In this article we’ll walk through a handy checklist of the principal things you need to think about when preparing artwork for print or web.
What does FA stand for?
FA stands for Final Artwork, it refers to the last approved version of a digital file before it is sent to print or web. FA is an essential step because as there are many changes to make to the original digital copy. If you are the person sending your artwork for print or web, the responsibility of producing the FA falls on you.
Ensure all files, including placed files, are in CMYK instead of RGB. Using RGB in print can result in colours being “out of gamut”. The printer will select alternative colours automatically, that often create duller and lack detail outcome. This is why it is important during the Final Artwork process to check if your file is in CMYK mode. In some very specific cases, Pantone values are used, but very seldom.
For digital/web, colour is often a key aspect of artwork. The colours you see on your artboard may not be the colours that will appear in a web browser on someone else’s system. You can prevent dithering (the method of simulating unavailable colours) and other colour problems by taking two precautionary steps when creating web graphics. First, always work in RGB colour mode. Second, use a web-safe colour.
To make sure your valuable content is being printed crisp and sharp, ensure to either provide the font or outlined it as the printer might not have the font that was used. This can create a serious problem as the words might lose shape or even disappear during printing.
Bleed and Crop Marks (Print)
Bleed occurs when an element of a page touches the very edge of the page in the design. Printers will have a difficult time printing at the very edge, due to movement of the paper. It can cause white strips to appear during trimming. It is safer to add a bleed area which normally 3 to 5mm from the borders of the artwork.
Besides the bleed area, remember to add crop marks too. Crop marks are lines printed on the corners of the artwork to guide printers on trimming. This allows precise points where the printer will trim accordingly.
Resolution is the total number of pixels in an image, the higher the number of pixels the better the quality for print. The recommended resolution for print is usually 300dpi (Dots per inch) and images from cameras tend to be captured at 72dpi. Images with a lower number of pixels may look pixelated and blurry. During the Final Artwork process, you have to ensure and convert all the images to 300 dpi.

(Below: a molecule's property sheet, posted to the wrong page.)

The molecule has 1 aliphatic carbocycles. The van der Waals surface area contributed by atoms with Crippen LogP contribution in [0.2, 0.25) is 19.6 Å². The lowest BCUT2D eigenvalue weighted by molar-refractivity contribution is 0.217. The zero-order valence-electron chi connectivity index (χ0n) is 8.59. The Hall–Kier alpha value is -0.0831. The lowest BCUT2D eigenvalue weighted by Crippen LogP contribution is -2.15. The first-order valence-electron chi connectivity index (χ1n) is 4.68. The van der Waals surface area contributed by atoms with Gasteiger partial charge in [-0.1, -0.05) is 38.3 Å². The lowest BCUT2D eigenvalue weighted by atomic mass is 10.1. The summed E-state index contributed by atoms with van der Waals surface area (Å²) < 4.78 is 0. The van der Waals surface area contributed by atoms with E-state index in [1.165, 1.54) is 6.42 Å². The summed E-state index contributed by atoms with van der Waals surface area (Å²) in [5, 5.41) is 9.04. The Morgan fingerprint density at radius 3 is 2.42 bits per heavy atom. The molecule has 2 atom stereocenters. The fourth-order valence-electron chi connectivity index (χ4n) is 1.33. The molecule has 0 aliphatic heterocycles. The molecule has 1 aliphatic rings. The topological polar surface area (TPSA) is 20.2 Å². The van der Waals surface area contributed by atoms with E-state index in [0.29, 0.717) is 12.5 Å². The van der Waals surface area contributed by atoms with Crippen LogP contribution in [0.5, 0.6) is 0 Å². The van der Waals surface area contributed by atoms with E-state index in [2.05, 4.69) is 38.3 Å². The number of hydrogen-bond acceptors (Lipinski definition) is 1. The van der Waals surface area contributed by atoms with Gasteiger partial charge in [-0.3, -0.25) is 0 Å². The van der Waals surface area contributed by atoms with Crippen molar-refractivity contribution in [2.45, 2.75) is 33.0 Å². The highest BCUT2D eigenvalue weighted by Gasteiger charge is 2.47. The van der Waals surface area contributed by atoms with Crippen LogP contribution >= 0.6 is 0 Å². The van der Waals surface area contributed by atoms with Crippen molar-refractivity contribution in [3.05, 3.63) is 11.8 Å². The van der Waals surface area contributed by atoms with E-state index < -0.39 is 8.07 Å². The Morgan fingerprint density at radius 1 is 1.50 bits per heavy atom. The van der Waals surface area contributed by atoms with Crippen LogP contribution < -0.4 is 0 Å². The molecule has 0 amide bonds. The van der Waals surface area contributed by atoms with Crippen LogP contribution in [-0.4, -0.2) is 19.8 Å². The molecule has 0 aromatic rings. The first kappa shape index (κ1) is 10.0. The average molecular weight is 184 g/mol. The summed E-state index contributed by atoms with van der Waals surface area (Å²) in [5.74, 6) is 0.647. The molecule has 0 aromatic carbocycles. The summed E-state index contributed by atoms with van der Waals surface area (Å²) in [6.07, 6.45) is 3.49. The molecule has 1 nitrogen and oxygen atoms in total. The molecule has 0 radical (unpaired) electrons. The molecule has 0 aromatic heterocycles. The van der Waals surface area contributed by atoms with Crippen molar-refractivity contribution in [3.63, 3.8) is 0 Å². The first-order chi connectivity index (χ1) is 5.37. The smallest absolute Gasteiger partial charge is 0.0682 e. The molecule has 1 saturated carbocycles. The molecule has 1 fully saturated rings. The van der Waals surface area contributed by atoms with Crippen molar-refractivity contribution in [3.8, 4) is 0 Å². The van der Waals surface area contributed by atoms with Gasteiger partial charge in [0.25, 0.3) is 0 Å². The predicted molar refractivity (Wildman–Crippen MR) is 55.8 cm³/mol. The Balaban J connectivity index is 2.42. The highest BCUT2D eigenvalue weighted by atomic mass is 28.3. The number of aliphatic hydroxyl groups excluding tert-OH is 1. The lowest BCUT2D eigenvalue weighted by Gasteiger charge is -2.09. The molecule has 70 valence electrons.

Create small graphics file sizes is essential to distributing images on the web. With smaller file sizes, web servers can store and transmit images more efficiently, and viewers can download images more quickly. You can view the size and the estimated download time for a web graphic in the Save For Web & Devices dialog box. The recommended resolution for web is 72dpi.
The preferred choice file format for print are usually PDF file as this format is readable on numerous platforms without making any edits to the files. PDF files also allow compression with no noticeable loss in quality, as long you have embedded the images and outlined the fonts.
As for photos, TIFF files are the best choice for printing as they tend to be very large in size and it is a “lossless” format that retains the highest quality. Please avoid PNG and JPEG formats as JPEG loses data in compression and PNG does not support the CMYK colour scheme.
Different types of graphics may need to be saved in different file formats to display their best and create a file size suitable for the web. To know more information on the specific formats, see Web graphic optimisation options.
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